There has been a huge amount written about the Fermi Paradox (why are
there no aliens) over the years, and I don't want to reiterate that here.
You can come up with scenarios in which intelligent life is common but
where they just aren't visible, but IMO such explanations are not very
natural.  Instead I propose that for the purpose of our discussion here,
we accept the apparent fact that there are no other intelligent life
forms within the visible universe.  Then let us consider the implications
with regard to the All Universe Hypothesis (AUH), which says that all
universes exist.

This observation points to the fact that with our laws of physics,
the evolution of intelligent life is extremely unlikely.  The question
is, why?  Not, why do our laws of physics make it hard for life to form,
but why do we live in a universe whose laws of physics have this property?

Presumably, there are universes whose laws make life essentially
impossible.  For example, they may be completely static, or equally bad,
utterly chaotic.  But on the other extreme, there must exist universes
where intelligent life is common.  At a minimum, we could create a such
a universe in an ad hoc way by letting it be born full of intelligent
life via forced initial conditions.  And probably there are other laws
of physics which would be much more congenial for the formation and
sustenance of intelligent life than our own.

So we have some universes which are full of life, others which are devoid
of life, and others where there is a chance for life to form but it is
relatively small.  We appear to live in the third class.

We talk about measure with regard to universes, and however it is defined,
it seems that some such principle is needed to allow some universes
to be more probable than others.  Otherwise we have our flying rabbit
paradox where the universe could suddenly stop being lawful, or could
have arbitrary exceptions to lawfulness.  Since there are more ways for
things to go wrong than to go right, these exception-full universes would
superficially be more numerous than those where the laws are universal.
So there must be some property of the universal-law universes which makes
it more probable for us to experience them than the others, and this is
basically what we mean by measure.  Universes with more measure somehow
play a larger role in the multiverse and we are more likely to live in
one of them.  If universes with more consistent and uniform laws have
greater measure, then this explains why we don't see exceptions like
flying rabbits.

However, it seems that the measure of a universe is not the only factor
which should determine how likely it is to be observed; but in addition
there should be a factor related to how many observers there are.
The obvious case is for high-measure universes where observers are
impossible.  No one will observe such universes.  This is the basic
anthropic principle.  But I would extend this principle to say that the
probability of observing a universe is proportional to the product of
its intrinsic measure and some factor relating to the number of observers
in that universe.

There are a few different ways this factor might work.  The simplest would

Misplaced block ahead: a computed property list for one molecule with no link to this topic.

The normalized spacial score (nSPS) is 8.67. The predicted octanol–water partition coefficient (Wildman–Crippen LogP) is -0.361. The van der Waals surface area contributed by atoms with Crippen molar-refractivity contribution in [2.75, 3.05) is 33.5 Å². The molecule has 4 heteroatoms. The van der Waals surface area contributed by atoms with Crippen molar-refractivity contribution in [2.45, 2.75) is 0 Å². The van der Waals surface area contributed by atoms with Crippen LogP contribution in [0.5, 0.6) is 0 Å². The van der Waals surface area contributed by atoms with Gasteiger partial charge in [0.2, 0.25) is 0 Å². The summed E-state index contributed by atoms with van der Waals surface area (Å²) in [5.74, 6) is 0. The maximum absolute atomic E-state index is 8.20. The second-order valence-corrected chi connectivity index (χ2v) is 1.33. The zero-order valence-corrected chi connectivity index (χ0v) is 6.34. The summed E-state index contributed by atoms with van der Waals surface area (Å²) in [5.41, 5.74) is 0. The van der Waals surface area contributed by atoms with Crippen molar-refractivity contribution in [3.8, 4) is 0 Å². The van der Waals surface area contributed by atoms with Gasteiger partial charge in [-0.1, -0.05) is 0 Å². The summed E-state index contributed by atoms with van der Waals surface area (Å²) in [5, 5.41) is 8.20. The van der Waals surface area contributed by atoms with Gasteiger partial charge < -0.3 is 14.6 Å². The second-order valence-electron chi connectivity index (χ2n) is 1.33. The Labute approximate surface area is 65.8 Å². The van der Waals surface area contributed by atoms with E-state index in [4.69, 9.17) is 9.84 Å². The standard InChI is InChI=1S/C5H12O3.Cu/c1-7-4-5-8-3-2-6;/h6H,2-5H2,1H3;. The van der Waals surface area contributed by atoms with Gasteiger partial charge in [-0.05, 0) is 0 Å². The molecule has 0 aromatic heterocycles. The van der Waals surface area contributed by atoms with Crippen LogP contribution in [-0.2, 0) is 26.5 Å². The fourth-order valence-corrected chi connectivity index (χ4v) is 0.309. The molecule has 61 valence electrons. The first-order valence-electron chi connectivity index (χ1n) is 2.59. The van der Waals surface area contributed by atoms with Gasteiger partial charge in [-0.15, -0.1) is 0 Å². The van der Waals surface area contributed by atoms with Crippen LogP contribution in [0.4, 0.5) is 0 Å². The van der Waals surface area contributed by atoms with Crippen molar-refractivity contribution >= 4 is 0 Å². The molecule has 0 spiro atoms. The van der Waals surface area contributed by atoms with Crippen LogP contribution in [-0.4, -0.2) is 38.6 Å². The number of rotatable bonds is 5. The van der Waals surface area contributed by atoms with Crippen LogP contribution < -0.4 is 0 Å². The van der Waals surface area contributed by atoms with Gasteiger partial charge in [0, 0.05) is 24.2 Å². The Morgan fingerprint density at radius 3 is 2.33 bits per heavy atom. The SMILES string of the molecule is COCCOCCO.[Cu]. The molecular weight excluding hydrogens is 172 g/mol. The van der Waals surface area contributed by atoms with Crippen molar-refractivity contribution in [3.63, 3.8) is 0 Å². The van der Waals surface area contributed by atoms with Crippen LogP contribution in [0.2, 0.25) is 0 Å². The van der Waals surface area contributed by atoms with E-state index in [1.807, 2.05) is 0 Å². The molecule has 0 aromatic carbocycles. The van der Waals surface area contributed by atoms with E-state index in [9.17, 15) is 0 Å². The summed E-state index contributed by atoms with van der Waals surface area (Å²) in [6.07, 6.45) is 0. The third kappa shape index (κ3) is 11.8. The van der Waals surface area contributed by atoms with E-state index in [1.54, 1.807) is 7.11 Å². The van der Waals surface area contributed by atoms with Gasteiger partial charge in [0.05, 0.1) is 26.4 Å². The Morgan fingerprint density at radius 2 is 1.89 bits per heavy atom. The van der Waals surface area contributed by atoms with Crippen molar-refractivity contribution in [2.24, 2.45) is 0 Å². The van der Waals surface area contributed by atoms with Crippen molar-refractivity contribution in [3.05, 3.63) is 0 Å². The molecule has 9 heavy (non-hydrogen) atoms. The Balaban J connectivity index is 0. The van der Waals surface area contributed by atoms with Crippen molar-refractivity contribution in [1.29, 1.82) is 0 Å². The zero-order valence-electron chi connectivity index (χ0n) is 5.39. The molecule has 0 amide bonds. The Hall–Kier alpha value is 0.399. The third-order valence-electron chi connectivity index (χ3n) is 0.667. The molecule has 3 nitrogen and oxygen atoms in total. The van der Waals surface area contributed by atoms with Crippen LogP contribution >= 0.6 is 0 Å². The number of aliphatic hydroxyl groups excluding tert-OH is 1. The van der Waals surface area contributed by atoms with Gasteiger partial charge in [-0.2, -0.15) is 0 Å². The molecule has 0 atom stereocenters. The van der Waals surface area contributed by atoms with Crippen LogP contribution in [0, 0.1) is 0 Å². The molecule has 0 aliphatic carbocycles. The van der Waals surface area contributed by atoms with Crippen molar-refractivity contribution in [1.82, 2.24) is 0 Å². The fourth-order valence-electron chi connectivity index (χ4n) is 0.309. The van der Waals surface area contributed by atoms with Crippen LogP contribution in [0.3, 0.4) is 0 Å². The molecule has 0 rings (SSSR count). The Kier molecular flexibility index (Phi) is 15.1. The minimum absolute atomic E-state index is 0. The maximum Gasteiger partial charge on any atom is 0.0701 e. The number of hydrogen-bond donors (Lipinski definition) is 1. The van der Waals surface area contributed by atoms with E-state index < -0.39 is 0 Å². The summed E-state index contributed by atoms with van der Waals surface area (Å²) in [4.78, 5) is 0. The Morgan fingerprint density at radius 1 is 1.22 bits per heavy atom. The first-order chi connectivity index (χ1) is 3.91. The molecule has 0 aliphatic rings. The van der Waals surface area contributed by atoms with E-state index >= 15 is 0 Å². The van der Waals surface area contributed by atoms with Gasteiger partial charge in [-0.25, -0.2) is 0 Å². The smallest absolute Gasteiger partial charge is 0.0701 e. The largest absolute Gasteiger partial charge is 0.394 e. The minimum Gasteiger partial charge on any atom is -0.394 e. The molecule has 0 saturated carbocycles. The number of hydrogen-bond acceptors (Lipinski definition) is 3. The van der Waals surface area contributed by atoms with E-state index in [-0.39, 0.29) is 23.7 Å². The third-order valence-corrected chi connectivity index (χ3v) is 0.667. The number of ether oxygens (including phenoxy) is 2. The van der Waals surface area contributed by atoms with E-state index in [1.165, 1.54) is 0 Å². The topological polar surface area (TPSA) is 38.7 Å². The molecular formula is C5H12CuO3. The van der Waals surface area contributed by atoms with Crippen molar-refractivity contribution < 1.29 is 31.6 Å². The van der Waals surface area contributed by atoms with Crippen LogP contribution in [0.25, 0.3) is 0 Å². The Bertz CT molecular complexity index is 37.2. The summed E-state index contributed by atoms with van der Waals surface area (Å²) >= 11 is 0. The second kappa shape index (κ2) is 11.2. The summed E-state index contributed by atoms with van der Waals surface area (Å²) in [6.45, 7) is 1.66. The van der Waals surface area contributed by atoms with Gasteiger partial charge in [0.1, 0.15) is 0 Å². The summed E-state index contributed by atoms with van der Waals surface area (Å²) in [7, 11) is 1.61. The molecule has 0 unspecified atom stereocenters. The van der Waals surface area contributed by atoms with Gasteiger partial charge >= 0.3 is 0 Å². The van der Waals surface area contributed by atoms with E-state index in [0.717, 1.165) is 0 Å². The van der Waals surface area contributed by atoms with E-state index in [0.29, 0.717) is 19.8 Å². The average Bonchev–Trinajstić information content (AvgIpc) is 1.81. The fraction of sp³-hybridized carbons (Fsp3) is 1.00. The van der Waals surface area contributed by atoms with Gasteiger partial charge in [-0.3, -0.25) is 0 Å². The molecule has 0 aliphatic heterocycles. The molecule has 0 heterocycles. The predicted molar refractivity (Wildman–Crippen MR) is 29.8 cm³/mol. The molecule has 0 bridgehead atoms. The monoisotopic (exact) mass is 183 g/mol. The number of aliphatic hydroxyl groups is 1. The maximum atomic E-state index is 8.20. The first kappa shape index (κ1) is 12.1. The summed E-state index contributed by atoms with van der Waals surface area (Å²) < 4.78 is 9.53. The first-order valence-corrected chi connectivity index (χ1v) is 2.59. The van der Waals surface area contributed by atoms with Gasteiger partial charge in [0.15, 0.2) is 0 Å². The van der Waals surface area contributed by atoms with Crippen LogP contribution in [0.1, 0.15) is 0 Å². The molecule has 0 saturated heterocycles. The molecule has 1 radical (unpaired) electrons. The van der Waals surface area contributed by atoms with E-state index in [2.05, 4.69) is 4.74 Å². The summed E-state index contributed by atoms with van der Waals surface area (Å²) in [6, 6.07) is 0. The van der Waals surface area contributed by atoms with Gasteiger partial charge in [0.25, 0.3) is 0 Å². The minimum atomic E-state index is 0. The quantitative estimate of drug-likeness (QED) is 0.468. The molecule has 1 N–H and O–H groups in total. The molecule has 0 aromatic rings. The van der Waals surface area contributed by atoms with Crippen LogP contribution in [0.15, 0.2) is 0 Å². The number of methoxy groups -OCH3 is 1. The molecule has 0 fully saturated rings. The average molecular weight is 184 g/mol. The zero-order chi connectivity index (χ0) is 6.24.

be to count the number of observers.  A universe with similar measure
but twice as many observers would be twice as likely to be experienced.
Another possibility would be to use observer-moments.  If two universes
had the same number of observers, but in one they lived for twice as
long as the other, then perhaps the second one would be twice as likely
to be observed.  Yet another alternative would be to base the factor
on the fraction of the universe's total resources incorporated into
observers, rather than just the number of observers.  This would give a
bonus to universes which were relatively efficient at creating observers,
compared to universes which gained large numbers of observers merely be
being inordinately large.

The question of why we live in a sparsely populated universe, then,
comes down to a comparison between the measure of a typical universe
with many observers versus the measure of a typical universe with few.
The former universes would get a large bonus factor for their many
observers, while universes like ours don't have that.  So for our
observations to be consistent with the AUH, it must be that universes
like ours have much larger intrinsic measure than universes with many
observers.  And since, as far as we can tell, our universe is not
just sparsely populated, but extremely so, the measure differential
in these two classes of universes must be extremely large.  That is
(turning to the Schmidhuber interpretation) it must be much simpler
to write a program that just barely allows for the possibility of life
than to write one which makes it easy.  This is a prediction of the AUH,
and evidence against it would be evidence against the AUH.

On the face of it, this prediction doesn't seem too plausible to me.
Of course, no one has ever written a program which evolves intelligent
life, so we don't really know.  But our initial explorations towards
artificial life seem to indicate that it's not particularly difficult
to achieve model universes just swarming with tiny and unintelligent
replicators.  Whether they could take the additional steps to become
fully-fledged observers is an open question, one to which I suppose the
AUH would have to predict the answer is no.

Hal Finney

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